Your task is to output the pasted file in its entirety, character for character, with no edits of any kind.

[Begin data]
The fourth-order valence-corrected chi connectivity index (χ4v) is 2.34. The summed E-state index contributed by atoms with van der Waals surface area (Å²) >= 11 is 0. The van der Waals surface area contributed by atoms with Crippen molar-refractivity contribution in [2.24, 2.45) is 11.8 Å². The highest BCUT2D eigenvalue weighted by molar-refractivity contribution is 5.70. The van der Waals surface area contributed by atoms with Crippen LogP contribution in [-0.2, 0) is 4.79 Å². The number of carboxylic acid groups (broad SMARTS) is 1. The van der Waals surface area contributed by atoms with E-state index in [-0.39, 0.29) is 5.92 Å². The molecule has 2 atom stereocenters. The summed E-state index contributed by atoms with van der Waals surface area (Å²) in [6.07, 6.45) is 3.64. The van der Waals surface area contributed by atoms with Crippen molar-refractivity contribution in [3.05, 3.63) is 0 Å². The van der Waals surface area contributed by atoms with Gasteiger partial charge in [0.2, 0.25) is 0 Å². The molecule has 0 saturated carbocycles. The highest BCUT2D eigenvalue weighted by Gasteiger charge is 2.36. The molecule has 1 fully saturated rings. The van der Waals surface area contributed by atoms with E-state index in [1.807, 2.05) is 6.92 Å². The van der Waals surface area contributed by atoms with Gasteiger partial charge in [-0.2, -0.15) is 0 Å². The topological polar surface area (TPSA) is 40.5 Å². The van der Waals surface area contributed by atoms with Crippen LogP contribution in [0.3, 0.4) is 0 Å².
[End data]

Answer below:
The fourth-order valence-corrected chi connectivity index (χ4v) is 2.34. The summed E-state index contributed by atoms with van der Waals surface area (Å²) >= 11 is 0. The van der Waals surface area contributed by atoms with Crippen molar-refractivity contribution in [2.24, 2.45) is 11.8 Å². The highest BCUT2D eigenvalue weighted by molar-refractivity contribution is 5.70. The van der Waals surface area contributed by atoms with Crippen LogP contribution in [-0.2, 0) is 4.79 Å². The number of carboxylic acid groups (broad SMARTS) is 1. The van der Waals surface area contributed by atoms with E-state index in [-0.39, 0.29) is 5.92 Å². The molecule has 2 atom stereocenters. The summed E-state index contributed by atoms with van der Waals surface area (Å²) in [6.07, 6.45) is 3.64. The van der Waals surface area contributed by atoms with Crippen molar-refractivity contribution in [3.05, 3.63) is 0 Å². The van der Waals surface area contributed by atoms with Gasteiger partial charge in [0.2, 0.25) is 0 Å². The molecule has 0 saturated carbocycles. The highest BCUT2D eigenvalue weighted by Gasteiger charge is 2.36. The molecule has 1 fully saturated rings. The van der Waals surface area contributed by atoms with E-state index in [1.807, 2.05) is 6.92 Å². The van der Waals surface area contributed by atoms with Gasteiger partial charge in [-0.2, -0.15) is 0 Å². The topological polar surface area (TPSA) is 40.5 Å². The van der Waals surface area contributed by atoms with Crippen LogP contribution in [0.3, 0.4) is 0 Å².